(1) 1877
Wimbledon and how it all began

Version française - French version
French translation

Next story :The early years of the Men's French 
Championship: 1891-1914

It was in 1874 that a certain Major Wingfield took out a patent for " a new portable court for playing the ancient game of handball". Tennis had been born. The game came in a box complete with rackets, balls, net and posts. One now only needed a suitably prepared flat lawn.

The success of the game was immediate and widespread. The first competition to be organised was in 1877 at Wimbledon by the "All England Croquet Club". The name of this club was quickly changed to the "All England Lawn Tennis and Croquet Club", an organisation which still exists and is based in Worple Road, Wimbledon, a suburb of London. There were 22 participants to the competition in the first year. This increased to 34 the year after and then 45 by 1879. What was initially a tournament for men's singles only, was extended to men's doubles in 1879 and to women's singles in 1884.

Three pictures of Wimbledon in the early days
It is from these early years of competition in what was to become known as the home of tennis, that we find the names of the first great stategists of the game:
Gore, who was the very first champion in 1877, won the title through his decisive volleying of the ball. Much to the surprise of his opponents, he often managed to pass his racket over the net to play the ball before it had crossed. Hadow, his successor in 1878, won by his invention of the lob which he used to counter Gore's aggressive volleying.

Ernest Renshaw
Tobacco card, 1928
William Renshaw was the inventor of the smash. He took the title seven times during the eighteen eighties and the doubles title a further seven times with his twin brother Ernest! The Renshaw brothers travelled regularly to the Cote d'Azur in the south of France where they inaugurated the first tennis courts at Cannes in 1885.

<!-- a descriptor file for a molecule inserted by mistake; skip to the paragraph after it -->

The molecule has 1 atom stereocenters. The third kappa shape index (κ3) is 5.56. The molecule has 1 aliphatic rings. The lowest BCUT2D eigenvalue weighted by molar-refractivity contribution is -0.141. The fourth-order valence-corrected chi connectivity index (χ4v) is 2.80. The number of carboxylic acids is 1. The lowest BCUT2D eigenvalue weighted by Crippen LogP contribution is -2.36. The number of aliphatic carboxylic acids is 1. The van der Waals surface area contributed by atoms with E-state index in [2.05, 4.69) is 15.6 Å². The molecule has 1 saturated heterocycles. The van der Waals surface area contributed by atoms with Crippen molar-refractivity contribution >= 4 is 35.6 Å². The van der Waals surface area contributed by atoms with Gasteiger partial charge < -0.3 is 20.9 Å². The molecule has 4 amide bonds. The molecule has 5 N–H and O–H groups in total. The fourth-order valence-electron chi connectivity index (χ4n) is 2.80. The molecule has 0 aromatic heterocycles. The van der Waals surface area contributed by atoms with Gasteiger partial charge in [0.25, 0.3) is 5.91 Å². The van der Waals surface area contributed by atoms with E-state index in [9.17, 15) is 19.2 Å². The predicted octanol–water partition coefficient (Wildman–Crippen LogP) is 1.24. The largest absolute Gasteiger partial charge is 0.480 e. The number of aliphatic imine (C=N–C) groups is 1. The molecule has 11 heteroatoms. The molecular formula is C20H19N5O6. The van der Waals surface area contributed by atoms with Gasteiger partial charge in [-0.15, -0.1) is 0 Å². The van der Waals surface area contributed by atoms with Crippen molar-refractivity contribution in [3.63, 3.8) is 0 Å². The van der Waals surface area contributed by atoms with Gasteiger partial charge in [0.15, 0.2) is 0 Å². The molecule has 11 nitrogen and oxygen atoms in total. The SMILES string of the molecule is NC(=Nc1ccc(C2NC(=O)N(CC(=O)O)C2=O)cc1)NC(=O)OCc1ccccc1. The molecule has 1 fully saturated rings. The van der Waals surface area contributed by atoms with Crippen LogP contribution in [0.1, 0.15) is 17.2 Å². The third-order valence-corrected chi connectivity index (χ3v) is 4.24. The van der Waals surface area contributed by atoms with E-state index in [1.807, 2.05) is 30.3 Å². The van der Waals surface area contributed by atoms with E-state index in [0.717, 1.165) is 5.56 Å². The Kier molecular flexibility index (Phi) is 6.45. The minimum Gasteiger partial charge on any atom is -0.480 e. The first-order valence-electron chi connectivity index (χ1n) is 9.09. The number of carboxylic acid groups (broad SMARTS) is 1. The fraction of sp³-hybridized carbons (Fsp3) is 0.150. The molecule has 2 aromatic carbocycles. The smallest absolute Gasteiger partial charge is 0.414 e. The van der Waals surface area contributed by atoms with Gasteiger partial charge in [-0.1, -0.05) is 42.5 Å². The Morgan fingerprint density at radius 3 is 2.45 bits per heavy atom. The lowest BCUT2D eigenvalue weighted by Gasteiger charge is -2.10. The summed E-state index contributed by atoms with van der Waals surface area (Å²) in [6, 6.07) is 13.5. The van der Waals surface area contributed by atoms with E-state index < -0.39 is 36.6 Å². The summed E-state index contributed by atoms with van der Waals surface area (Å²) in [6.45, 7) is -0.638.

Lawford, the eternal rival of the Renshaw brothers, always deemed that a good base line player would always succeed over a volleyer of the ball such as William Renshaw. This same debate continues on today some 120 years later!
Tennis spread quickly beyond the borders of England. In 1881, the Americans opened their own tournament at Niewport Casino. The French opened theirs in 1891 followed by the Australians in 1905. The game had rapidly gained recognition as a universal sport and was part of the first Olympic Games of 1896. It remained part of the Games until 1924.
International fixtures were few and far between prior to  the beginning of the twentieth century. It was from the very outset of this new century, however, in 1900, that a young American student, Dwight Davis, threw down the gauntlet to the English. He set down the rules for a competition among teams of players from different lands. To win, intrepid teams of tennis men had to undertake long journeys across the oceans of the world. The USA Lawn Tennis Association registered and agreed the conditions for the competition with the Lawn Tennis Association in London. Dwight then pitched a team of the best American players against an equivalent British team in a series of games including both singles and doubles matches. The winners, who were of course Dwight’s compatriots, picked up a cup that gained fame almost over-night and became known as the “Davis Cup”. The competition immediately allowed national champions to prove themselves on the international stage. 

Wimbledon : Single men final 1892

The Australian Norman Brookes, for example, took the title at Wimbledon in 1907, bringing to a close the reign of the Doherty brothers. Whilst in Europe, the Australian national team also won the Davis Cup. It was the end of an era. The birth of international tennis was upon us. It was also in the same year of 1907 that Wimbledon welcomed a member of the Royal Family for the first time. This was the future King George V.
While the Davis Cup was coming of age, Wimbledon had already established itself as the most prestigious tournament on grass. It was now known as the “World Lawn Tennis Championship”. Brookes had opened the road for others to follow. Only two English players were to subsequently prove dominant at their home championship since this time: Arthur Gore (1908-09) and Fred Perry (1934-36).

Final between the Renshaw twins. They met three times at this stage of the
competition : 1882, 83 et 89. William win all three finals!

    H.Lawford (1887)

Next story : The early years of the Men's French Championship: 1891-1914

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Mars 2000.